Party Night

1979.  Valerie is married to Keith, a successful pathologist. But when she persuades him to go to the Staff Christmas Ball she makes a discovery that rocks her world – with tragic results.

A dark drama, inspired by real events.

 

VALERIE:           I only wish I could see you doing it more often.  I’ve never actually seen you at work.

KEITH:                You can hardly pop into the lab, now, can you?

VALERIE:           No, but I could come to the Christmas Ball, couldn’t I?

KEITH:                What Christmas Ball?

VALERIE:           A little bird told me about one.

KEITH:                For a moment I thought you were being serious.

VALERIE:           I am.  It’s tomorrow.  In the Staff Social Club.  Doors open at eight.  They’ve got a jazz band – Harley and the Quins – and a sit down dinner at nine with dancing until two.  You see.  I know everything.

KEITH:                How?

VALERIE:           Uh-uh.  No information till you say we’re going.

KEITH:                But we’re not.

VALERIE:           Oh, yes we are.  Tomorrow night is Friday night and Friday night is Party Night.

KEITH:                I’m working late tomorrow. I’m covering for a colleague.

VALERIE:           If you were, you’d have told me by now.  It’s no good, Keith: we’re going and that’s final.

KEITH:                How will we get there?  I can’t drive.  Not if there’s going to be drinking.

VALERIE:           We’ll phone for a taxi.

KEITH:                That’s extravagant.

VALERIE:           Keith!  You are not going to deprive me of this.  We haven’t been out – not “out” out – in years.  I don’t understand why you’re so reluctant to go.  You always used to like parties.

KEITH:                That was years ago.

VALERIE:           Well, I still like them.  And I have got the tickets.

KEITH:                What?

VALERIE:           Two tickets.  You and me.  Eight pounds each.

KEITH:                Eight pounds??

VALERIE:           Cheap at the price.

KEITH:                I don’t understand.  How did you get them?  How did you know about it in the first place?

VALERIE:           Are we going?  I’m not telling till you say yes.

KEITH:                I don’t see how we can –

VALERIE:           Uh-uh.  Wrong answer.  Ten point penalty.  Over to the other side and no conferring.

KEITH:                Now you’re being childish.

VALERIE:           Are we going?

KEITH:                You can go.  You’ll enjoy it.

VALERIE:           So you did know about it!

KEITH:                And how did you know?

VALERIE:           I told you: a little bird told me.  Called Lucy.  She’s just joined my dance class.  Lucy Wainwright.  (Pause.  She looks at KEITH expectantly, but he does not react)  Wife of Peter Wainwright?  Don’t you know Peter Wainwright?  He works in your department.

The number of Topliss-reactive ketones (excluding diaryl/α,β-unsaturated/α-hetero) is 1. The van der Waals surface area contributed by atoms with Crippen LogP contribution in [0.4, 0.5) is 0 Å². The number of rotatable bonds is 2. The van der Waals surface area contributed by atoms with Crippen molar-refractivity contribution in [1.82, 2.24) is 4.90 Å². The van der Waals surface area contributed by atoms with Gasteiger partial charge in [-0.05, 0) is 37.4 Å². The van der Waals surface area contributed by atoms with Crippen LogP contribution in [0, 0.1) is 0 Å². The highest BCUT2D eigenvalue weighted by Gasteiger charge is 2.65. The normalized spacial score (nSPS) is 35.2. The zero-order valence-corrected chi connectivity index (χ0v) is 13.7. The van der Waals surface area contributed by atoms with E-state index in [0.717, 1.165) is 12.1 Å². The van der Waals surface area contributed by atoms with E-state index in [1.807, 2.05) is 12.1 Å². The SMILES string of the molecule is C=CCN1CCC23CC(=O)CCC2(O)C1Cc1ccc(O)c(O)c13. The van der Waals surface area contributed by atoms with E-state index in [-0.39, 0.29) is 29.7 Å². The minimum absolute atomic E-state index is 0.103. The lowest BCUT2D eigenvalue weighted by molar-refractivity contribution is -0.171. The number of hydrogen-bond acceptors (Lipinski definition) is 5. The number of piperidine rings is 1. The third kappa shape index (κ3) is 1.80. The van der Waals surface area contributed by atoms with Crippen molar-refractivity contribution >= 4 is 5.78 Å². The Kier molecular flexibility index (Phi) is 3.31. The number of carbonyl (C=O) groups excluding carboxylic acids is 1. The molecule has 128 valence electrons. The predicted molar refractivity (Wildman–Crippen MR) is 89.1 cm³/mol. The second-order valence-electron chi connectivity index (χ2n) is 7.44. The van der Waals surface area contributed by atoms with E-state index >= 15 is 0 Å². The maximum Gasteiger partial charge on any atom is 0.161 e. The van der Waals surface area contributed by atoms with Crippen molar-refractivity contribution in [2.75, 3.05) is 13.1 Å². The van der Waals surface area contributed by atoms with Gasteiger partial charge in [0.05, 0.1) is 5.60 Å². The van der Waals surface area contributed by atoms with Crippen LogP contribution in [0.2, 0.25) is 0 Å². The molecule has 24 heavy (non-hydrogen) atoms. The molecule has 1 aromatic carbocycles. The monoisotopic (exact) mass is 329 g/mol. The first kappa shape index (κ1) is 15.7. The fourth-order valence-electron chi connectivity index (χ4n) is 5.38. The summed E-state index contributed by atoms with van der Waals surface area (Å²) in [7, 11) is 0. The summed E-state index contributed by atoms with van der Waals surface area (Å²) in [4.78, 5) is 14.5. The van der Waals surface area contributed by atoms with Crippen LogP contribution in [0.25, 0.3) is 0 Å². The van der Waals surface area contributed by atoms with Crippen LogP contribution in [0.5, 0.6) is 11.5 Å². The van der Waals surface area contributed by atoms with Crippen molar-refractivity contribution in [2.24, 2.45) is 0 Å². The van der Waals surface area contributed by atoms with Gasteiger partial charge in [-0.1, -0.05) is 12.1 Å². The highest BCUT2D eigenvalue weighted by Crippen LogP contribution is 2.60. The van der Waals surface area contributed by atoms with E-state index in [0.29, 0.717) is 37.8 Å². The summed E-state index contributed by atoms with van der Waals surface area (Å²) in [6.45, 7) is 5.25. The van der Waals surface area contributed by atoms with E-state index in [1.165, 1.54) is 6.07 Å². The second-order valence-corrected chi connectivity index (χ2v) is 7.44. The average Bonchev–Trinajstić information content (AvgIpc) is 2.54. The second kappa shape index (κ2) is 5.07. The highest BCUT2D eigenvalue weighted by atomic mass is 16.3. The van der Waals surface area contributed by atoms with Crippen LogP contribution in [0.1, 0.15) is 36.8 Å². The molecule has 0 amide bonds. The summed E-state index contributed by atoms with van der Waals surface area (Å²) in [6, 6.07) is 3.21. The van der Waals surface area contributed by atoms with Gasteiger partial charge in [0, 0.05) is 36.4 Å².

KEITH:                Oh.  Oh, yes, of course.  I didn’t make the connection.

VALERIE:           Keith, we are talking about a staff ball at King’s College Hospital.  You work at King’s College Hospital in the Department of Pathology.  Peter Wainwright works at King’s College Hospital in the Department of Pathology.  How is the connection so difficult to spot?

KEITH:                I didn’t know you knew him.

VALERIE:           I don’t.  I know his wife, Lucy.  She told me about the Christmas Ball.  They can’t go, so she asked if I wanted their tickets.  And I said yes and we agreed a price.  It’s a bargain – they were ten pounds each.  I’ve got them somewhere.  (She looks in her handbag)  Here they are.  (She hands them to KEITH)

KEITH:                It’s not my scene.

VALERIE:           It’s not a disco party.  It’s black tie, there’s a sit-down meal and some dancing afterwards.  It sounds fun.

KEITH:                Black tie?  I can’t go.

VALERIE:           Why not?

KEITH:                My dinner jacket needs cleaning.  It’s still got that stain on the shoulder from Jennifer’s wedding.

VALERIE:           I’ll take it to the cleaner’s in the morning.  They can have it ready by the evening.

KEITH:                I won’t know anyone.

VALERIE:           It’s your workplace!  I’m the one who won’t know anyone.  This will be a chance for me finally to meet some of your friends.

KEITH:                I don’t like socialising with work colleagues.  You go.

VALERIE:           I am not going to a ball on my own.  Oh, come on, Keith.  Let’s live a little.

KEITH:                I thought you did that tonight.

VALERIE:           Oh, sorry: I didn’t realise.  My partying ration is over for the year, is it?  Reached my limit, have I?

KEITH:                Look, I don’t want to go.  OK?

VALERIE:           Oh, you are so infuriating.  What’s such a big deal anyway?  It’s just a glorified office party.

 

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